Presented by New Repertory Theatre in partnership with the Watertown Free Public Library and the Historical Society of Watertown
The Charles W. Lenox Experience
Script by Ken Green
Directed by Michael Ofori
Performed by Kadahj Bennett
September 26 – November 8, 2020
Audio Description: October 18, 2020 at 1:00pm
ASL Interpretation: October 24 at 1:00pm & October 25 at 4:00
Accessibility information is HERE.
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Critique by Kitty Drexel
Watertown, MA — Trump has COVID-19. He could learn about science from this experience (he won’t). Thoughts and Prayers.
I mention the president because he is a man who remains steadfastly ignorant of his inherent racism. Racism is a social disease that negatively impacts us all; we can’t opt-out. We can only hope to counter it through education and cognitive retraining of the self. It’s as easy and self-monitoring your speech and as complicated as decolonizing our collective world view.
You too can learn from experience! Attend the New Rep’s Watertown Historical Moving Plays: The Charles Lenox Experience and learn all about a nineteenth-century Watertown barber who was one of the first Black men to enlist as a Private in the Civil War. Charles W. Lenox (played skillfully by Kadahj Bennett) leads a small audience across Watertown Square while describing his young adulthood, explaining local politics, and cracking jokes.
The Charles Lenox Experience might draw a comparison to other walking tours such as the Boston Ghost Tour, or the Freedom Trail Tour. While understanding that these companies employ many fine New England actors, New Rep’s production is not either of those. It is its own beastie.
The length and immersive style of this play allow Bennett to concentrate on his character rather than garnering tips. He gets to play, to appeal to his audience inside the fourth wall while the outside world continues outside of it. The audience is a co-conspirator rather than a casual recipient of the performance.
Bennett and director Ofori employed some clever techniques to keep the audience honed in on the story. Charles conveniently finds props in new locations during the play. An old-timey newspaper that looked like a modern poster until it was discovered was stuck to a street sign. Bennett altered his postures and walks to reflect age and maturity. In a long scene between father and son, Bennett – having no sound designer at his disposal – exclaimed “Schhhhhpt!” to indicate the switch into a new character.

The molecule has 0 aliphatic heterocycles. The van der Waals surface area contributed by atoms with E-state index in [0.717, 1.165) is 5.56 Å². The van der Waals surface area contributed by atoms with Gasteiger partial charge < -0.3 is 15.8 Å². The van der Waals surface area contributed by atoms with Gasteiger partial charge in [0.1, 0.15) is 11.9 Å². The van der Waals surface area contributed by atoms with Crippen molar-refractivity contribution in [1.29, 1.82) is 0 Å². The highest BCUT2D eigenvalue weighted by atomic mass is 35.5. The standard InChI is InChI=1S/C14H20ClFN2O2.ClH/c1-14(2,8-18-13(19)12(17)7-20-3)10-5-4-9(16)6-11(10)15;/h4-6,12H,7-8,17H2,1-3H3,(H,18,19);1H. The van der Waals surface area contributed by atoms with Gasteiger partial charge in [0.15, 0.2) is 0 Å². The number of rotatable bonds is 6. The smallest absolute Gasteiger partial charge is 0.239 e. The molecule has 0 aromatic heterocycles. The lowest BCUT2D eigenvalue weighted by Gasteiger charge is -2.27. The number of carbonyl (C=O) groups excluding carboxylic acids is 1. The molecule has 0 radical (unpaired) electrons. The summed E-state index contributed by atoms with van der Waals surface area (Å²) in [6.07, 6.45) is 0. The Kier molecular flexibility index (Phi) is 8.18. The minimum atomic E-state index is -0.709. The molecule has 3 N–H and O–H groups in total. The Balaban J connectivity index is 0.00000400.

W.C. Fields said that actors should, “Never work with children or animals.” Fields didn’t account for the invention and mass distribution of the motorized unicycle. Bennett shouted, in character, “What is that?!” to the amusement of his audience as the unicycle scooted by. From afternoon traffic to a naughty mic pack, Bennet coped with an onslaught of unplanned interruptions with aplomb.
The performance occurs on sidewalks and other public areas in Watertown Square. Sometimes public seating such as benches and grassy areas is available due to the strategic nature of Watertown’s city planners. Most times, attendees must stand on the pavement. One thoughtful attendee brought their own portable chair (lightweight and compact) which she carried like a champ on our short, stop-and-start walk across the square.
The Charles Lenox Experience is approximately 60 minutes long; the show will run longer if attendees move at a slow pace. Bennett thoughtfully waits for all patrons to be in a space before beginning a monologue. Those with a schedule to keep should allow at least 75 minutes for this performance.
As much as things change, things resolutely stay the same. Watertown Soldiers’ Monument sits in Saltonstall Park. It depicts in granite a white soldier standing with one hand holding up the barrel of a musket and the other at his hip. His right foot stands a step higher than the left. This 1889 statue to commemorate the Civil War, the war that ended most forms of slavery in the US, remembered the white soldiers first (only?) and made no mention of the slave trade when it was first erected.
The statue was restored in 2013. The committee in charge didn’t think to use the opportunity to commemorate in specific the Black citizens who fought and died for their country in the Civil War. When we say #BlackLivesMatter, we also mean that BIPOC lives should be included with regularity in our history books as more than a brief chapter on slavery. Black dreams, Black contributions, Black history is equally as important as that of the colonizers who inspire the common curricula.
For Black lives to truly matter, the efforts of men like Charles W. Lenox must be remembered on purpose. Lenox and his fellow justice warriors sacrificed greatly for a country that considered him a secondary citizen. He deserves more than just a performance (no matter how delightful) on a sunny fall day for the entertainment of a handful of mostly-white theatre patrons who largely take him for granted. He did in 1870 when the 15th Amendment was ratified and he does now.